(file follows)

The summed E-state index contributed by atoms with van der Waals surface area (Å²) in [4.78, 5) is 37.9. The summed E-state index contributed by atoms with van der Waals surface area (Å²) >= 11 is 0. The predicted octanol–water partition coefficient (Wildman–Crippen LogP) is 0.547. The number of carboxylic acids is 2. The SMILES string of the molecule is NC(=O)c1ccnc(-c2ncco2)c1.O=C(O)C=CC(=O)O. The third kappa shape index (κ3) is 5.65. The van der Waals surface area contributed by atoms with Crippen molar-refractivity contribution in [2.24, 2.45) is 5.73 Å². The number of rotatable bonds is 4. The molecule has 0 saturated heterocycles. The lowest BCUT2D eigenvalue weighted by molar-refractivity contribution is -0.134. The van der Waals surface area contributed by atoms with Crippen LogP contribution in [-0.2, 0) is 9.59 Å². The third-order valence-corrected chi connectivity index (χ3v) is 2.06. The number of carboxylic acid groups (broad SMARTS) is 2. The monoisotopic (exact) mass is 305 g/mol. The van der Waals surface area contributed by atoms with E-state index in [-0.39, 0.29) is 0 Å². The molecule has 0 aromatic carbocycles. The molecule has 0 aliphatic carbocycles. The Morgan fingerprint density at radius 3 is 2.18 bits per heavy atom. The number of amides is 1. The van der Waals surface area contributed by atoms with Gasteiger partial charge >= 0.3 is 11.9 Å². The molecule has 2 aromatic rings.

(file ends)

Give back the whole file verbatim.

The summed E-state index contributed by atoms with van der Waals surface area (Å²) in [4.78, 5) is 37.9. The summed E-state index contributed by atoms with van der Waals surface area (Å²) >= 11 is 0. The predicted octanol–water partition coefficient (Wildman–Crippen LogP) is 0.547. The number of carboxylic acids is 2. The SMILES string of the molecule is NC(=O)c1ccnc(-c2ncco2)c1.O=C(O)C=CC(=O)O. The third kappa shape index (κ3) is 5.65. The van der Waals surface area contributed by atoms with Crippen molar-refractivity contribution in [2.24, 2.45) is 5.73 Å². The number of rotatable bonds is 4. The molecule has 0 saturated heterocycles. The lowest BCUT2D eigenvalue weighted by molar-refractivity contribution is -0.134. The van der Waals surface area contributed by atoms with Crippen LogP contribution in [-0.2, 0) is 9.59 Å². The third-order valence-corrected chi connectivity index (χ3v) is 2.06. The number of carboxylic acid groups (broad SMARTS) is 2. The monoisotopic (exact) mass is 305 g/mol. The van der Waals surface area contributed by atoms with E-state index in [-0.39, 0.29) is 0 Å². The molecule has 0 aromatic carbocycles. The molecule has 0 aliphatic carbocycles. The Morgan fingerprint density at radius 3 is 2.18 bits per heavy atom. The number of amides is 1. The van der Waals surface area contributed by atoms with Gasteiger partial charge >= 0.3 is 11.9 Å². The molecule has 2 aromatic rings.